Professional truck driver Clarissa Rankin brings in $144K a year


Clarissa Rankin is challenging stereotypes.

The 36-year-old, Charlotte, North Carolina, resident is a professional truck driver hauling an array of goods from diapers to TVs to canned goods across the East Coast.

“People always have this image in their mind of a truck driver being a man with a big old stomach, big old beard and wearing overalls,” she says, adding that, “I love to get that expression on people’s faces like, ‘Can you really drive that?’ And I’m like, ‘Yes, I got this honey.'”

Rankin loves her job, and her trucking company brought in $144,208 last year. But getting there wasn’t easy. Here’s how she built her successful career, and how she’s changing people’s minds about what trucking can really be.

‘I showed him how I can maneuver that big old thing’

‘I got turned down so many times’

‘Having your own truck comes with a lot of freedom’

Rankin’s company has now been in business for four years.

She works sporadically throughout the week, depending on the frequency with which she finds jobs on apps like TruckLoads, which shows pickup and drop off jobs throughout the country that various companies need done. She’s driven as far north as Massachusetts and as far south as Florida. “Having your own truck comes with a lot of freedom,” she says.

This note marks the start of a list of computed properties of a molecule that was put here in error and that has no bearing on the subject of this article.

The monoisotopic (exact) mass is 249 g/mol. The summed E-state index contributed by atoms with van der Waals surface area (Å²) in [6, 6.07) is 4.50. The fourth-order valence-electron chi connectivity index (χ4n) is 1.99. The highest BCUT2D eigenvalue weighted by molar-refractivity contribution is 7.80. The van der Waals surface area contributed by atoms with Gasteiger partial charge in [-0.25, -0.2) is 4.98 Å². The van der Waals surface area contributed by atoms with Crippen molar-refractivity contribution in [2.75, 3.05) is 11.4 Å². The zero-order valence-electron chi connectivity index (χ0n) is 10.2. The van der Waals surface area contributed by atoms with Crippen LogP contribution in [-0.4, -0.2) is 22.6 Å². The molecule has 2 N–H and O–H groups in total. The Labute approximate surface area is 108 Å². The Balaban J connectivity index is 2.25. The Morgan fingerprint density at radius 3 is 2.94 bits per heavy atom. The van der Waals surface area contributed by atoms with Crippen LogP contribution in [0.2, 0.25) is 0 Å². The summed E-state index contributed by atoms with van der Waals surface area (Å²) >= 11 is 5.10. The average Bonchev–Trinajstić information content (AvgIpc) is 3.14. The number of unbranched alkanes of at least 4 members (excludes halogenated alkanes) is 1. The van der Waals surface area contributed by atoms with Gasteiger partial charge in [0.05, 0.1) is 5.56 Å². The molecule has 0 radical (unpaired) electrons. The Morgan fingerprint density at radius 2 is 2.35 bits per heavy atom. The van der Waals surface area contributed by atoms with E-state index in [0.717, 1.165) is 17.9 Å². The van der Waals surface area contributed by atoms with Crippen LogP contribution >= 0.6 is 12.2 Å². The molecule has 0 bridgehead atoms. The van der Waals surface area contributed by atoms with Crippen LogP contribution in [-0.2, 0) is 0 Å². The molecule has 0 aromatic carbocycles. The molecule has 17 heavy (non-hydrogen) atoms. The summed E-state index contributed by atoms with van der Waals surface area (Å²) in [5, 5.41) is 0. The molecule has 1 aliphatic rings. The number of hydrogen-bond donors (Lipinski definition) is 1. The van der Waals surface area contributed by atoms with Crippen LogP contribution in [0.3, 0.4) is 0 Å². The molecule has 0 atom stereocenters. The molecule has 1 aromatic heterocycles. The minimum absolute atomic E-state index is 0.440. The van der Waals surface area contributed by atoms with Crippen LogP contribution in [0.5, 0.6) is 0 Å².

There are costs, though: In 2021, her truck lease was $49,200. Maintenance was $2,665. Fuel was $19,336. But, ultimately, her take home pay was $73,007, considerably more than she’s made on other jobs.

Plus, Rankin now makes money documenting her trucker life on social media. She has nearly 2 million followers on TikTok and was able to make an additional $36,000 in 2021 from promotional videos and advertising.

‘I love being that superhero’

Even as she’s found a career she loves, Rankin still encounters challenges. Women make up less than 8% of professional drivers, according to the American Trucking Associations. Truck stops, roadside service stations for truck drivers including restaurants, fueling stations and sometimes showers, don’t cater to women, and don’t necessarily provide items like tampons or pads. Male drivers also criticize her for what she’s wearing, like shorts over the summer. And people judge her life choices.

Clarissa Rankin and her family.

Mickey Todiwala | CNBC Make It



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